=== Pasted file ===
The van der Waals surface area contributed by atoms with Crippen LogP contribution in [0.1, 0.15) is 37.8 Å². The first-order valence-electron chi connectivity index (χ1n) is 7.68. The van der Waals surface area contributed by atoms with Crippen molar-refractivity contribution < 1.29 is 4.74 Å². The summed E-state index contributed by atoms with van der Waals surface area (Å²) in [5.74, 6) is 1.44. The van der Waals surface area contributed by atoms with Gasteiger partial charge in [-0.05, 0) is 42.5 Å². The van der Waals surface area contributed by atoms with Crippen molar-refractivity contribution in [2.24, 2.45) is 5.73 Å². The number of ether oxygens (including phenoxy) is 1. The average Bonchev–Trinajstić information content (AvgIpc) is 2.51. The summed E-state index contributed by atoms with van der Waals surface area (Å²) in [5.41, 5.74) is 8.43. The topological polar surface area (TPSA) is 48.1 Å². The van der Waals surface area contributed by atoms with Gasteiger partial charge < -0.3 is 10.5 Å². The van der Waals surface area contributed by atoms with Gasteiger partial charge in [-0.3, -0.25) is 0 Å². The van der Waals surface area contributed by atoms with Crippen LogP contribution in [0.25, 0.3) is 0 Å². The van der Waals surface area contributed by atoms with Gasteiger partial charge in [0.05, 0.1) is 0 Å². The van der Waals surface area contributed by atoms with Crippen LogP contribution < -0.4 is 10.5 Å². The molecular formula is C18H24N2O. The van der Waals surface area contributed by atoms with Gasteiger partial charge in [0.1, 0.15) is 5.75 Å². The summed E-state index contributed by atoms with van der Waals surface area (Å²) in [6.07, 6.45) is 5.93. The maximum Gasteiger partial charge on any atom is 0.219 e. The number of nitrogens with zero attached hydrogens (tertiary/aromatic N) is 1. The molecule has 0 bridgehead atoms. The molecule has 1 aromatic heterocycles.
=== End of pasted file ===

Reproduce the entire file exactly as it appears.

The van der Waals surface area contributed by atoms with Crippen LogP contribution in [0.1, 0.15) is 37.8 Å². The first-order valence-electron chi connectivity index (χ1n) is 7.68. The van der Waals surface area contributed by atoms with Crippen molar-refractivity contribution < 1.29 is 4.74 Å². The summed E-state index contributed by atoms with van der Waals surface area (Å²) in [5.74, 6) is 1.44. The van der Waals surface area contributed by atoms with Gasteiger partial charge in [-0.05, 0) is 42.5 Å². The van der Waals surface area contributed by atoms with Crippen molar-refractivity contribution in [2.24, 2.45) is 5.73 Å². The number of ether oxygens (including phenoxy) is 1. The average Bonchev–Trinajstić information content (AvgIpc) is 2.51. The summed E-state index contributed by atoms with van der Waals surface area (Å²) in [5.41, 5.74) is 8.43. The topological polar surface area (TPSA) is 48.1 Å². The van der Waals surface area contributed by atoms with Gasteiger partial charge < -0.3 is 10.5 Å². The van der Waals surface area contributed by atoms with Gasteiger partial charge in [-0.3, -0.25) is 0 Å². The van der Waals surface area contributed by atoms with Crippen LogP contribution in [0.25, 0.3) is 0 Å². The van der Waals surface area contributed by atoms with Gasteiger partial charge in [0.05, 0.1) is 0 Å². The van der Waals surface area contributed by atoms with Crippen LogP contribution < -0.4 is 10.5 Å². The molecular formula is C18H24N2O. The van der Waals surface area contributed by atoms with Gasteiger partial charge in [0.1, 0.15) is 5.75 Å². The summed E-state index contributed by atoms with van der Waals surface area (Å²) in [6.07, 6.45) is 5.93. The maximum Gasteiger partial charge on any atom is 0.219 e. The number of nitrogens with zero attached hydrogens (tertiary/aromatic N) is 1. The molecule has 0 bridgehead atoms. The molecule has 1 aromatic heterocycles.